Applying next-generation sequencing techniques to the cyst fluid analysis makes it possible to identify the mucin-producing cysts and even differentiate IPMNs from MCAs. The mutations detected in the KRAS or GNAS genes are very sensitive and specific for diagnosing IPMNs, but not MCAs, whereas the mutations or deletions in the SMAD4, CDKN2A, TP53, PIK3CA, or PTEN genes are associated with advanced neoplasms. A prospective study that included 102 patients that underwent surgical resection found that the combination of KRAS or GNAS gene mutations and TP53, PIK3CA, or PTEN gene alterations had 89% sensitivity and 100% specificity for detecting advanced pancreatic neoplasms. Mutations in the VHL gene occur in 89–100% of SCAs18,30,38,39. The SPINK1 gene has emerged as a new tumor marker, with 93% sensitivity and 89% specificity for differentiating benign PCLs from potentially malignant ones8.

Despite the promising results, further studies are still needed before those molecular tests can be included in the regular diagnostic and treatment guidelines for PCNs7.


Simple cysts do not require treatment or surveillance. Pseudocysts should be managed according to their clinical characteristics. The potential for malignant transformation of SCAs is extremely low, but even so, their surveillance is recommended. The indication for surgical intervention in SCA depends primarily on the presence of symptoms rather than tumor size40,41.

Mucinous neoplasms (e.g., MCA and MD-IPMN or mixed-type IPMN) and non-mucinous neoplasms with a high risk for malignancy (e.g., high-grade neuroendocrine tumor with cystic degeneration, adenocarcinoma of the pancreas, solid pseudopapillary tumor) require immediate surgery.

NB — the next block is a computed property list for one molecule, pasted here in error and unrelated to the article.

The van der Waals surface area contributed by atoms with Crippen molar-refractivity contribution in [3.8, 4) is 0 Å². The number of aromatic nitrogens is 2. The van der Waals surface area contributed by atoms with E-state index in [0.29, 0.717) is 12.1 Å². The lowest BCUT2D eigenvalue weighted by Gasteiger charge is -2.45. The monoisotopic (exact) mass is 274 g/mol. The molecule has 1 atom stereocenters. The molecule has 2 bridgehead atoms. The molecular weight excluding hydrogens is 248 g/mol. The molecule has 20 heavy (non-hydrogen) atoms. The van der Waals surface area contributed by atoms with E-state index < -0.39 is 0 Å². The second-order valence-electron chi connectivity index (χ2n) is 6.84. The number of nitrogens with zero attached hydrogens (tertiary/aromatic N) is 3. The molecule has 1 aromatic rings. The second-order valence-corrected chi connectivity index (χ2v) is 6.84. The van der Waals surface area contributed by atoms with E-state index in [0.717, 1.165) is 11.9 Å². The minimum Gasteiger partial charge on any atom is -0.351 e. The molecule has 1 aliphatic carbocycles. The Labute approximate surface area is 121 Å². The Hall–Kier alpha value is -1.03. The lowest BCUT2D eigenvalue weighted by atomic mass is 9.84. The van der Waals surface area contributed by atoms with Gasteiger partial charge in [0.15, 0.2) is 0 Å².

BD-IPMNs and PCLs of uncertain diagnosis but with no evident malignancy, can be treated according to the presence or absence of worrisome features or high-risk features6,18 (Table 2).


The size and clinical and imaging characteristics of the lesion dictate the periodicity of follow-up and the imaging technique (triple-phase CT, MRI, EUS) to be employed, as well as the need to repeat EUS and guided biopsy or aspiration.

MRI/MRCP is considered the best surveillance tool. In the absence of morphologic and clinical changes, management should remain conservative, with periodic follow-up38.

Based on the low malignant transformation rate of asymptomatic incidental pancreatic cysts (0.12% annually), some guidelines13 recommend a “low intensity” surveillance strategy and even suggest limiting the duration of surveillance to 5 years, in cases in which no changes are detected. There is no information supporting that conduct and the development of malignant neoplasms after 5-year follow-up has been reported to occur in 1–18% of cases of cysts that had remained “stable” during that period42–44.